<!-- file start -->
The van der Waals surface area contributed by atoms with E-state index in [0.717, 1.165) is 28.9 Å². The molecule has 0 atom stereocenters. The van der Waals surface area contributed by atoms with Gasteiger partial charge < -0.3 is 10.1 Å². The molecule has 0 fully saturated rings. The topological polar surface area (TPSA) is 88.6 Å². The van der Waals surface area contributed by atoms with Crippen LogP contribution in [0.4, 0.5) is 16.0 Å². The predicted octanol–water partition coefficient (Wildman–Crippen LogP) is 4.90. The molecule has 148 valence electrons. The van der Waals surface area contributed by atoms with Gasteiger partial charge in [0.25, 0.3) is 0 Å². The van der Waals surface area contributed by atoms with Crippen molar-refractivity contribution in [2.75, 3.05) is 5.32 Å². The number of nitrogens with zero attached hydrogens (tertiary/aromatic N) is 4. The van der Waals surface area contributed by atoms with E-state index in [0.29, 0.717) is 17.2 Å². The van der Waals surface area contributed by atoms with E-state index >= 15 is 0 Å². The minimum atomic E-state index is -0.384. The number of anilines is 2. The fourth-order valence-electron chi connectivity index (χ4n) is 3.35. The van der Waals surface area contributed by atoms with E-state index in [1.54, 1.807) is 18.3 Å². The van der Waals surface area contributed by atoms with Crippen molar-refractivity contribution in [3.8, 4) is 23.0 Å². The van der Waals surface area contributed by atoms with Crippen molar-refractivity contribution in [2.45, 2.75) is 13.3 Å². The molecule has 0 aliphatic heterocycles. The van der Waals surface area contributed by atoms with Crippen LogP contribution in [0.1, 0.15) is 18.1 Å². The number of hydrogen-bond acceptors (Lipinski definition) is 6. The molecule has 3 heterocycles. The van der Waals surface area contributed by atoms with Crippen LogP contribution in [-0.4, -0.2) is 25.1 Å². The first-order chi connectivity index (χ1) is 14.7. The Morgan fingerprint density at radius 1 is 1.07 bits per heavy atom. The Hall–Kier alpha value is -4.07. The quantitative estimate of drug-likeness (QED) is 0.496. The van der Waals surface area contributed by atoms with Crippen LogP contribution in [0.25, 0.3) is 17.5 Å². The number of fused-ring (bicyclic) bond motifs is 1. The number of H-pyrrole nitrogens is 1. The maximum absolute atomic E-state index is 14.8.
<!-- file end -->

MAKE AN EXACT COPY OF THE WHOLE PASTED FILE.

The van der Waals surface area contributed by atoms with E-state index in [0.717, 1.165) is 28.9 Å². The molecule has 0 atom stereocenters. The van der Waals surface area contributed by atoms with Gasteiger partial charge < -0.3 is 10.1 Å². The molecule has 0 fully saturated rings. The topological polar surface area (TPSA) is 88.6 Å². The van der Waals surface area contributed by atoms with Crippen LogP contribution in [0.4, 0.5) is 16.0 Å². The predicted octanol–water partition coefficient (Wildman–Crippen LogP) is 4.90. The molecule has 148 valence electrons. The van der Waals surface area contributed by atoms with Gasteiger partial charge in [0.25, 0.3) is 0 Å². The van der Waals surface area contributed by atoms with Crippen molar-refractivity contribution in [2.75, 3.05) is 5.32 Å². The number of nitrogens with zero attached hydrogens (tertiary/aromatic N) is 4. The van der Waals surface area contributed by atoms with E-state index in [0.29, 0.717) is 17.2 Å². The van der Waals surface area contributed by atoms with E-state index >= 15 is 0 Å². The minimum atomic E-state index is -0.384. The number of anilines is 2. The fourth-order valence-electron chi connectivity index (χ4n) is 3.35. The van der Waals surface area contributed by atoms with E-state index in [1.54, 1.807) is 18.3 Å². The van der Waals surface area contributed by atoms with Crippen molar-refractivity contribution in [3.8, 4) is 23.0 Å². The van der Waals surface area contributed by atoms with Crippen molar-refractivity contribution in [2.45, 2.75) is 13.3 Å². The molecule has 0 aliphatic heterocycles. The van der Waals surface area contributed by atoms with Crippen LogP contribution in [0.1, 0.15) is 18.1 Å². The number of hydrogen-bond acceptors (Lipinski definition) is 6. The molecule has 3 heterocycles. The van der Waals surface area contributed by atoms with Crippen LogP contribution in [-0.4, -0.2) is 25.1 Å². The first-order chi connectivity index (χ1) is 14.7. The Morgan fingerprint density at radius 1 is 1.07 bits per heavy atom. The Hall–Kier alpha value is -4.07. The quantitative estimate of drug-likeness (QED) is 0.496. The van der Waals surface area contributed by atoms with Crippen LogP contribution in [0.25, 0.3) is 17.5 Å². The number of fused-ring (bicyclic) bond motifs is 1. The number of H-pyrrole nitrogens is 1. The maximum absolute atomic E-state index is 14.8.